UBC Theses and Dissertations
A descriptive survey of adult psychiatric day treatment centers in British Columbia Burstahler, Ruth Marie, 1936-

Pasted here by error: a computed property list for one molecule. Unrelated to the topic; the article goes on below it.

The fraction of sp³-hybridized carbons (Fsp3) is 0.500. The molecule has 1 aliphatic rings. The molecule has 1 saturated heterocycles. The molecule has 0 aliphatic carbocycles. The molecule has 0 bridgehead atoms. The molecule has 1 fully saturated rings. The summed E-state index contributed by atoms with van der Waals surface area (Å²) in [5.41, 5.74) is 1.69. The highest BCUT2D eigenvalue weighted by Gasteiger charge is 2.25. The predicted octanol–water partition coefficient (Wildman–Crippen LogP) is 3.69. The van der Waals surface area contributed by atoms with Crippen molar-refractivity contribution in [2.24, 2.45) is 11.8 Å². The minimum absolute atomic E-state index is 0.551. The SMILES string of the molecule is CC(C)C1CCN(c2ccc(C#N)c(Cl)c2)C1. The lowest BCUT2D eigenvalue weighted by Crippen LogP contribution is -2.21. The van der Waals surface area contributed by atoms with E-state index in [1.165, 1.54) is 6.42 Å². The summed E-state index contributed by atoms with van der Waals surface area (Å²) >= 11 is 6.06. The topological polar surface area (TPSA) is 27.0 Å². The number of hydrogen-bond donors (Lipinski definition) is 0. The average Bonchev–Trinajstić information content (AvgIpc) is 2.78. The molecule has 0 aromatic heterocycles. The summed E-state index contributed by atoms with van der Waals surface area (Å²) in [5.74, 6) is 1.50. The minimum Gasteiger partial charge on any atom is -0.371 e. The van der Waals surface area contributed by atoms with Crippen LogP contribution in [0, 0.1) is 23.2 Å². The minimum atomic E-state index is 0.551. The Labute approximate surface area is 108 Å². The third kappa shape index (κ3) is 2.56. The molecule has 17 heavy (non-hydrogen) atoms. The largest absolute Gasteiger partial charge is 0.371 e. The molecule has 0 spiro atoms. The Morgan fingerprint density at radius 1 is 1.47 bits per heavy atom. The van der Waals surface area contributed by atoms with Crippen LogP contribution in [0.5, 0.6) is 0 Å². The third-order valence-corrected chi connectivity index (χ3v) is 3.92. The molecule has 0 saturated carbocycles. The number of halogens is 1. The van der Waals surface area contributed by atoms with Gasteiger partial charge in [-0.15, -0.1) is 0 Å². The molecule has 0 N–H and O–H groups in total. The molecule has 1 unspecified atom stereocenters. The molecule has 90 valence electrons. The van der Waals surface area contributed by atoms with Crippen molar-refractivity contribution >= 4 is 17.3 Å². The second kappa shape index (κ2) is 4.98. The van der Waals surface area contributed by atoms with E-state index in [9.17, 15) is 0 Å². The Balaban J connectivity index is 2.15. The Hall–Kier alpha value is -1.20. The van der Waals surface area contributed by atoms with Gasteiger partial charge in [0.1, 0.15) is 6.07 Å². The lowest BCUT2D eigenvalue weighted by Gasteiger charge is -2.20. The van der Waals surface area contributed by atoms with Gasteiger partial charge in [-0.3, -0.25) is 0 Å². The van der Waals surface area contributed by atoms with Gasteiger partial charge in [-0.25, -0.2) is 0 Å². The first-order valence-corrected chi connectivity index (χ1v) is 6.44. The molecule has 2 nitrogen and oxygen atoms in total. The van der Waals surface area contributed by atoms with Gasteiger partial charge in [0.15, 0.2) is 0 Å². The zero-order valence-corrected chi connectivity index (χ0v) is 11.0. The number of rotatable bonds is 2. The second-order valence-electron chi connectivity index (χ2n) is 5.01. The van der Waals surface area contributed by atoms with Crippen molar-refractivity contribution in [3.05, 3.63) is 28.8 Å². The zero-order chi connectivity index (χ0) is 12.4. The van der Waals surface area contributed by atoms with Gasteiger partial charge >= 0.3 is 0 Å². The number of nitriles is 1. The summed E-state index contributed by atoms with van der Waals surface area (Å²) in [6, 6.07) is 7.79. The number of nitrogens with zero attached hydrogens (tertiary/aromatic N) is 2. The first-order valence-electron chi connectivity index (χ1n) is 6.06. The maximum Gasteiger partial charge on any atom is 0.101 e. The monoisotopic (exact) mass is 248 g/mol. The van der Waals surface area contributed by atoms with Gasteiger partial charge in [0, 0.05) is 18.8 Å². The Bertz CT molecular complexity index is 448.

At the present time there is very little informational data available relating to the adult psychiatric day treatment centers in the province of British Columbia. In recent years the trend in psychiatric care has been to treat people within their family and community setting. Within the past five years, four new day care centers have been established at various hospitals throughout the province of British Columbia. The purpose of this descriptive survey was to provide a composite picture of the currently functioning adult psychiatric day care centers. A total of five official and two unofficial day care programs were surveyed and 290 patient records were examined. The specific areas of interest in day care functioning centered around; the family and community involvement in the treatment program, the types of treatment that were used, the type of role the staff carried out, the total program evaluation and a profile of the patients who were treated by this modality. To collect the data, the researcher used; a questionnaire which was answered in a taped interview, observational visits to each center, and an examination of the patients' records. The results of the questionnaire indicated that family involvement in the total day program was generally limited, group methods of treatment were used which gave the patients a sense of community, and patients were followed-up either by the day care center or by the referral source. Referral of patients to these centers were mainly from in-patient wards, other psychiatrists and psychiatric clinics. The criteria that was used to terminate a patient's treatment was on the basis of his actual performance in the program and his level of functioning at home and in the community. This was also the prevalent method used to evaluate the effectiveness of the total treatment program. Staff in these day care centers were both permanent and rotating with their role function being both specific and generalized. An examination of the patients' records revealed that the average patient was 33 years old, generally female, single, diagnosed as being depressed, above Grade 11 in education and presently unemployed. Seventy-seven per cent of the patients had previously received psychiatric treatment and the length of stay in the treatment program was 54 days. Findings from this study indicated that a wide variety of patients were treated in day care, which, had these centers not been available, would have been admitted to an in-patient ward. Day care is not only an alternative to hospitalization, but it may be the choice method of treatment for many patients.
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